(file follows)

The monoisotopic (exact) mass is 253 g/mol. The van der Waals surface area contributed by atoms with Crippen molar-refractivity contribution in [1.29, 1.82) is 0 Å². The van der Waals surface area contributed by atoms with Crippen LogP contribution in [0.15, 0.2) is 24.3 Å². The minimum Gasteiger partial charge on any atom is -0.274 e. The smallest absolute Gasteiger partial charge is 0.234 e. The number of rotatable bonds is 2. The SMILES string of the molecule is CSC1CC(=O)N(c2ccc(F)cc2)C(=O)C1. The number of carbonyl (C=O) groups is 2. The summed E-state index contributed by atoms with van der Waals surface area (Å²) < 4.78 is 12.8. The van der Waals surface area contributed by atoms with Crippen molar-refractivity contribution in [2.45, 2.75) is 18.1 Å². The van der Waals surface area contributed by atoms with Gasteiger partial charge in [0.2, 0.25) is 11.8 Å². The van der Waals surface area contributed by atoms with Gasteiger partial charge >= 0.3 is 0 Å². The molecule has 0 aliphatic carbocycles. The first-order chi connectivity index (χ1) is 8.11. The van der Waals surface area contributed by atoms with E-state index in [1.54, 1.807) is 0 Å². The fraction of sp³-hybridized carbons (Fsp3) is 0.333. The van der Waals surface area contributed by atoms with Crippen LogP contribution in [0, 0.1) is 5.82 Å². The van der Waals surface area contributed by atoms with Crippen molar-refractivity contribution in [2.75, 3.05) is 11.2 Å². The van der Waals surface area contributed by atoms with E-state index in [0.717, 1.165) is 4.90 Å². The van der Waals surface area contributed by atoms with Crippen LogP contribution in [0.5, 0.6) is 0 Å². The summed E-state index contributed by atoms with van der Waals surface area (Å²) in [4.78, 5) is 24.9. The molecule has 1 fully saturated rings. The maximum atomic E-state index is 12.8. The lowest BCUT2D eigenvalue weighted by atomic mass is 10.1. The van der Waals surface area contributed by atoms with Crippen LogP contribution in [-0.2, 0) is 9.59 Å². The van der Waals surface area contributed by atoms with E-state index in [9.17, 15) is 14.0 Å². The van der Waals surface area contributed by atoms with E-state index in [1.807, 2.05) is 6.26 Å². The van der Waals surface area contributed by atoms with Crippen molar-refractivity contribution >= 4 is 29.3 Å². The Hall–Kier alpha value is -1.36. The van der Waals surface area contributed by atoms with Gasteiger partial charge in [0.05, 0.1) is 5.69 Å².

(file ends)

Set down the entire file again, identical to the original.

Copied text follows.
The monoisotopic (exact) mass is 253 g/mol. The van der Waals surface area contributed by atoms with Crippen molar-refractivity contribution in [1.29, 1.82) is 0 Å². The van der Waals surface area contributed by atoms with Crippen LogP contribution in [0.15, 0.2) is 24.3 Å². The minimum Gasteiger partial charge on any atom is -0.274 e. The smallest absolute Gasteiger partial charge is 0.234 e. The number of rotatable bonds is 2. The SMILES string of the molecule is CSC1CC(=O)N(c2ccc(F)cc2)C(=O)C1. The number of carbonyl (C=O) groups is 2. The summed E-state index contributed by atoms with van der Waals surface area (Å²) < 4.78 is 12.8. The van der Waals surface area contributed by atoms with Crippen molar-refractivity contribution in [2.45, 2.75) is 18.1 Å². The van der Waals surface area contributed by atoms with Gasteiger partial charge in [0.2, 0.25) is 11.8 Å². The van der Waals surface area contributed by atoms with Gasteiger partial charge >= 0.3 is 0 Å². The molecule has 0 aliphatic carbocycles. The first-order chi connectivity index (χ1) is 8.11. The van der Waals surface area contributed by atoms with E-state index in [1.54, 1.807) is 0 Å². The fraction of sp³-hybridized carbons (Fsp3) is 0.333. The van der Waals surface area contributed by atoms with Crippen LogP contribution in [0, 0.1) is 5.82 Å². The van der Waals surface area contributed by atoms with Crippen molar-refractivity contribution in [2.75, 3.05) is 11.2 Å². The van der Waals surface area contributed by atoms with E-state index in [0.717, 1.165) is 4.90 Å². The van der Waals surface area contributed by atoms with Crippen LogP contribution in [0.5, 0.6) is 0 Å². The summed E-state index contributed by atoms with van der Waals surface area (Å²) in [4.78, 5) is 24.9. The molecule has 1 fully saturated rings. The maximum atomic E-state index is 12.8. The lowest BCUT2D eigenvalue weighted by atomic mass is 10.1. The van der Waals surface area contributed by atoms with Crippen LogP contribution in [-0.2, 0) is 9.59 Å². The van der Waals surface area contributed by atoms with E-state index in [9.17, 15) is 14.0 Å². The van der Waals surface area contributed by atoms with E-state index in [1.807, 2.05) is 6.26 Å². The van der Waals surface area contributed by atoms with Crippen molar-refractivity contribution >= 4 is 29.3 Å². The Hall–Kier alpha value is -1.36. The van der Waals surface area contributed by atoms with Gasteiger partial charge in [0.05, 0.1) is 5.69 Å².